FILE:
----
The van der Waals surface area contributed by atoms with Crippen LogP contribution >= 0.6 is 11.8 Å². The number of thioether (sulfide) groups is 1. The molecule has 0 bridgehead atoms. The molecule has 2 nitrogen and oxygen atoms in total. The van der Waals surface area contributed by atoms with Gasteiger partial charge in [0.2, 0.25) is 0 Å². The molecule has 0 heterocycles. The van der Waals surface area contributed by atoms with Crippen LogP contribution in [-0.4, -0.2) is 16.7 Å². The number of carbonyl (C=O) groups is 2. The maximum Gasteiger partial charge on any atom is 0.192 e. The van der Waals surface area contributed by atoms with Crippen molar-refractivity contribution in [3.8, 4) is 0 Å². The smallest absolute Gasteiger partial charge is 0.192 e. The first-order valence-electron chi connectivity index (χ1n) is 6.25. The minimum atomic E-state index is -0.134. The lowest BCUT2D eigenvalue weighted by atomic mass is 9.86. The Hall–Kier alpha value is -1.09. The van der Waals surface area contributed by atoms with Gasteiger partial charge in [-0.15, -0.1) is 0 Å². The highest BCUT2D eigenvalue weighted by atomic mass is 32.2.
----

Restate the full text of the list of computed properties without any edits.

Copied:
The van der Waals surface area contributed by atoms with Crippen LogP contribution >= 0.6 is 11.8 Å². The number of thioether (sulfide) groups is 1. The molecule has 0 bridgehead atoms. The molecule has 2 nitrogen and oxygen atoms in total. The van der Waals surface area contributed by atoms with Gasteiger partial charge in [0.2, 0.25) is 0 Å². The molecule has 0 heterocycles. The van der Waals surface area contributed by atoms with Crippen LogP contribution in [-0.4, -0.2) is 16.7 Å². The number of carbonyl (C=O) groups is 2. The maximum Gasteiger partial charge on any atom is 0.192 e. The van der Waals surface area contributed by atoms with Crippen molar-refractivity contribution in [3.8, 4) is 0 Å². The smallest absolute Gasteiger partial charge is 0.192 e. The first-order valence-electron chi connectivity index (χ1n) is 6.25. The minimum atomic E-state index is -0.134. The lowest BCUT2D eigenvalue weighted by atomic mass is 9.86. The Hall–Kier alpha value is -1.09. The van der Waals surface area contributed by atoms with Gasteiger partial charge in [-0.15, -0.1) is 0 Å². The highest BCUT2D eigenvalue weighted by atomic mass is 32.2.